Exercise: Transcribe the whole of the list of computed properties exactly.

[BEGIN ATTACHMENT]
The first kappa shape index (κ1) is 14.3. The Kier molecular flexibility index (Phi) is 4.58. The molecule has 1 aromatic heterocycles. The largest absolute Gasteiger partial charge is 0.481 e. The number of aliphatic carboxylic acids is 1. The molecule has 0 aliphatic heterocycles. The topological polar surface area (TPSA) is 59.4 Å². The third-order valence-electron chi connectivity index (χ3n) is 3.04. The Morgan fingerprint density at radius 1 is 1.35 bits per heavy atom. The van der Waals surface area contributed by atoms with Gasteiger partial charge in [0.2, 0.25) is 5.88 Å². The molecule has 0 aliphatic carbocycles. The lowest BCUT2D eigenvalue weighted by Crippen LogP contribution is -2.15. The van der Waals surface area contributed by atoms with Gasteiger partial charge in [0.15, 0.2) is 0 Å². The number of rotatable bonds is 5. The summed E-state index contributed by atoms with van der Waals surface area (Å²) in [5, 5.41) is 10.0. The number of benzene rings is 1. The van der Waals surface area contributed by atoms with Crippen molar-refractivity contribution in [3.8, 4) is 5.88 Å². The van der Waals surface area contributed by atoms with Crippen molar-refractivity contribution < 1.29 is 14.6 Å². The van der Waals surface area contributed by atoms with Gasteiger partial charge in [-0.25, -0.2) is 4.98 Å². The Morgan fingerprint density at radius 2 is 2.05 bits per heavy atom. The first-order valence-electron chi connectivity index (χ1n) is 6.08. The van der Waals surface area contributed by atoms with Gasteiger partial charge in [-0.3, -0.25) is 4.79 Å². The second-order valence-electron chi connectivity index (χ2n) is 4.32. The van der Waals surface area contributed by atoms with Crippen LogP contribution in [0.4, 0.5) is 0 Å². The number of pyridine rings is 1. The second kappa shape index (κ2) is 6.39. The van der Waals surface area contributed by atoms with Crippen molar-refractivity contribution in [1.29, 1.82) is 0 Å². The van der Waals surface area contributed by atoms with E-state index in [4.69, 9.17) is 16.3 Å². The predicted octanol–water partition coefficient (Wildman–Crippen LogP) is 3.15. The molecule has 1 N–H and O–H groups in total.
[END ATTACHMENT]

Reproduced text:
The first kappa shape index (κ1) is 14.3. The Kier molecular flexibility index (Phi) is 4.58. The molecule has 1 aromatic heterocycles. The largest absolute Gasteiger partial charge is 0.481 e. The number of aliphatic carboxylic acids is 1. The molecule has 0 aliphatic heterocycles. The topological polar surface area (TPSA) is 59.4 Å². The third-order valence-electron chi connectivity index (χ3n) is 3.04. The Morgan fingerprint density at radius 1 is 1.35 bits per heavy atom. The van der Waals surface area contributed by atoms with Gasteiger partial charge in [0.2, 0.25) is 5.88 Å². The molecule has 0 aliphatic carbocycles. The lowest BCUT2D eigenvalue weighted by Crippen LogP contribution is -2.15. The van der Waals surface area contributed by atoms with Gasteiger partial charge in [0.15, 0.2) is 0 Å². The number of rotatable bonds is 5. The summed E-state index contributed by atoms with van der Waals surface area (Å²) in [5, 5.41) is 10.0. The number of benzene rings is 1. The van der Waals surface area contributed by atoms with Crippen molar-refractivity contribution in [3.8, 4) is 5.88 Å². The van der Waals surface area contributed by atoms with Crippen molar-refractivity contribution < 1.29 is 14.6 Å². The van der Waals surface area contributed by atoms with Gasteiger partial charge in [-0.25, -0.2) is 4.98 Å². The Morgan fingerprint density at radius 2 is 2.05 bits per heavy atom. The first-order valence-electron chi connectivity index (χ1n) is 6.08. The van der Waals surface area contributed by atoms with Gasteiger partial charge in [-0.3, -0.25) is 4.79 Å². The second-order valence-electron chi connectivity index (χ2n) is 4.32. The van der Waals surface area contributed by atoms with Crippen LogP contribution in [0.4, 0.5) is 0 Å². The number of pyridine rings is 1. The second kappa shape index (κ2) is 6.39. The van der Waals surface area contributed by atoms with Crippen molar-refractivity contribution in [1.29, 1.82) is 0 Å². The van der Waals surface area contributed by atoms with E-state index in [4.69, 9.17) is 16.3 Å². The predicted octanol–water partition coefficient (Wildman–Crippen LogP) is 3.15. The molecule has 1 N–H and O–H groups in total.